In several articles, different notification systems were mentioned, both conventional and electronic, without clarifying which notifying organization used which system. In that case we classified the system as combined conventional/electronic (C/E). Therefore, with the limited number of selected articles, this review might not have shown an existing difference between conventional and electronic systems.

Lastly, we did not include completeness of notifications (percentage notified diseases) or completeness of information provided in the notification. We are aware that certain aspects of notification systems facilitate completeness, for example ELR towards notification completeness, and physician reporting to completeness of information provided. We refer readers to the many articles and reviews written on this subject.


This systematic review shows that a minority of notification systems meet either predefined, standardized or disease specific timeframes. Systems which include laboratory reporting, either combined with reporting by physicians, are more often associated with timely notification. Electronic reporting systems are not associated with sufficient timeliness of notifications, while they need a considerable investment. And, even when fully implemented, they will only reduce a part of the notification chain, excluding D1-D2. Therefore, during outbreak threats, patient, doctors and laboratory testing delays need to be reduced to achieve timely detection and notification. Conventional reporting methods, like phone calls, and mobile phone texting, still can play an important role, besides alerting potential patients, physicians, and provision of appropriate laboratory test. Public health authorities should be aware of these aspects and incorporate contingency systems for enhanced notification in their preparedness plans.

Supporting information

S1 Table. Delays of notifications system per study and timeliness of notification system according author’s predefined timeframe.



The authors thank Dr. Susan Hahné (RIVM), for critical reading of the manuscript.


  1. 1. Gibbons CL, Mangen MJ, Plass D, Havelaar AH, Brooke RJ, Kramarz P, et al. Measuring underreporting and under-ascertainment in infectious disease datasets: a comparison of methods. BMC Public Health. 2014;14:147. pmid:24517715; PubMed Central PMCID: PMCPMC4015559.
  2. 2. German RR, Lee LM, Horan JM, Milstein RL, Pertowski CA, Waller MN, et al. Updated guidelines for evaluating public health surveillance systems: recommendations from the Guidelines Working Group. MMWR Recomm Rep. 2001;50(RR-13):1–35; quiz CE1-7. pmid:18634202.
  3. 3. Jajosky RA, Groseclose SL. Evaluation of reporting timeliness of public health surveillance systems for infectious diseases. BMC Public Health. 2004;4:29. pmid:15274746.
  4. 4. Bonacic Marinovic A, Swaan C, van Steenbergen J, Kretzschmar M. Quantifying reporting timeliness to improve outbreak control. Emerg Infect Dis. 2015;21(2):209–16. pmid:25625374; PubMed Central PMCID: PMCPMC4313625.
  5. 5. WHO. International Health Regulations 2005.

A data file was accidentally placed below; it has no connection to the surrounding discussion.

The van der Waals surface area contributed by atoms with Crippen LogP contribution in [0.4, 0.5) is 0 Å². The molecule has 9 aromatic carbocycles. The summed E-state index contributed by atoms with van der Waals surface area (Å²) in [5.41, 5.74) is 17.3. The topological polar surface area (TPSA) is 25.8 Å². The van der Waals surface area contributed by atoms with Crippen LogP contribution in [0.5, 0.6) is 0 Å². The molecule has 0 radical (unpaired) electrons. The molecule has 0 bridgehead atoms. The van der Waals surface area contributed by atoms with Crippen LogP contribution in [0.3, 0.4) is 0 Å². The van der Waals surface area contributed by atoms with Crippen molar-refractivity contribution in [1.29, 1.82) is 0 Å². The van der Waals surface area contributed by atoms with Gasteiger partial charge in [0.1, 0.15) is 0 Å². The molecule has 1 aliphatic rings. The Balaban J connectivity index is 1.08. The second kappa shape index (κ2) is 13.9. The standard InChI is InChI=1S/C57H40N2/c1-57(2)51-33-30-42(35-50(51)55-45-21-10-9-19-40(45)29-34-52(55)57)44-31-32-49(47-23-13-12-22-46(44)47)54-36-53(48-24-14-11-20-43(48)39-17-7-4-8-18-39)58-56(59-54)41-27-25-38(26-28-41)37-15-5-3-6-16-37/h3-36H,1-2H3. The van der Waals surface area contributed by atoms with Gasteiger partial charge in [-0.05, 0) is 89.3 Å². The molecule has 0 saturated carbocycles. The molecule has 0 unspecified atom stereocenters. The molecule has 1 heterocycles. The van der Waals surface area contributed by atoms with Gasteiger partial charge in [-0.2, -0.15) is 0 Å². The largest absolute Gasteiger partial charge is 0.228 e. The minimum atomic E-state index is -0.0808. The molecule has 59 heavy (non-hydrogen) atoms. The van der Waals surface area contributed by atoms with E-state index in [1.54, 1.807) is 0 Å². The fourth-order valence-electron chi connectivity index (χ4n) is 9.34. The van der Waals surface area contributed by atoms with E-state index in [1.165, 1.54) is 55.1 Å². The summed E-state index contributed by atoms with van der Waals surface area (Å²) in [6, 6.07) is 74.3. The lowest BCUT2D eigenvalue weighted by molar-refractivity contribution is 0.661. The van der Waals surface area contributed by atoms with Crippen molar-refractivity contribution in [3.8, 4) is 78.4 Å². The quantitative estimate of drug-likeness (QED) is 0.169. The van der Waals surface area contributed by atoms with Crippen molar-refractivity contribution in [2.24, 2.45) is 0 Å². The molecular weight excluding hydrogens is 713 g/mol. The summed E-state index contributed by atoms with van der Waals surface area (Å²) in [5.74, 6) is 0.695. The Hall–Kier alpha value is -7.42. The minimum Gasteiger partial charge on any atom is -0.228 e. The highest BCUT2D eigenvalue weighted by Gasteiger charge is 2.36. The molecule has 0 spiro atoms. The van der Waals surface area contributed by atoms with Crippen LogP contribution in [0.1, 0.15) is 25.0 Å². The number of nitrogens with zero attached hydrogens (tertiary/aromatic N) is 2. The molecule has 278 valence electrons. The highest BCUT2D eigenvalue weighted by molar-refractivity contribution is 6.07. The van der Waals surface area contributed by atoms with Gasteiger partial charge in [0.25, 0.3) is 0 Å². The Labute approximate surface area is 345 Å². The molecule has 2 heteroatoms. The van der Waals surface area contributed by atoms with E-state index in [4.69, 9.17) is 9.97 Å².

6. 6. EU. EU-Decision_1082 on cross-border health treats. http://eceuropaeu/health/sites/health/files/preparedness_response/docs/decision_serious_crossborder_threats_22102013_enpdf.2013.
  7. 7. Wurtz R, Cameron BJ. Electronic laboratory reporting for the infectious diseases physician and clinical microbiologist. Clin Infect Dis. 2005;40(11):1638–43. pmid:15889362.
  8. 8. Effler P, Ching-Lee M, Bogard A, Ieong MC, Nekomoto T, Jernigan D. Statewide system of electronic notifiable disease reporting from clinical laboratories: comparing automated reporting with conventional methods.[erratum appears in JAMA 2000 Jun 14;283(22):2937]. JAMA. 1999;282(19):1845–50. pmid:10573276.
  9. 9. Jansson A, Arneborn M, Skärlund K, Ekdahl K. Timeliness of case reporting in the Swedish statutory surveillance of communicable diseases 1998–2002. Scandinavian journal of infectious diseases. 2004;36(11–12):865–72. pmid:15764175
  10. 10. Ward M, Brandsema P, Van Straten E, Bosman A. Electronic reporting improves timeliness and completeness of infectious disease notification, The Netherlands, 2003. Euro surveillance: bulletin européen sur les maladies transmissibles = European communicable disease bulletin. 2005;10(1):27–30.
  11. 11. Overhage JM, Grannis S, McDonald CJ. A comparison of the completeness and timeliness of automated electronic laboratory reporting and spontaneous reporting of notifiable conditions. American journal of public health. 2008;98(2):344. pmid:18172157
  12. 12. Steele L, Orefuwa E, Dickmann P. Drivers of earlier infectious disease outbreak detection: a systematic literature review. Int J Infect Dis. 2016;53:15–20. pmid:27777092.
  13. 13. Panackal AA, M'Ikanatha N M, Tsui FC, McMahon J, Wagner MM, Dixon BW, et al. Automatic electronic laboratory-based reporting of notifiable infectious diseases at a large health system. Emerg Infect Dis. 2002;8(7):685–91. pmid:12095435; PubMed Central PMCID: PMCPMC2730325.
  14. 14. WHO. Joint External Evaluation Tool. http://appswhoint/iris/bitstream/10665/204368/1/9789241510172_engpdf?ua=1.2016
  15. 15. Vogt RL, Spittle R, Cronquist A, Patnaik JL. Evaluation of the timeliness and completeness of a Web-based notifiable disease reporting system by a local health department. J Public Health Manag Pract. 2006;12(6):540–4. pmid:17041302.
  16. 16. Yoo H-S, Park O, Park H-K, Lee E-G, Jeong E-K, Lee J-K, et al. Timeliness of national notifiable diseases surveillance system in Korea: a cross-sectional study. BMC Public Health. 2009;9(1):93.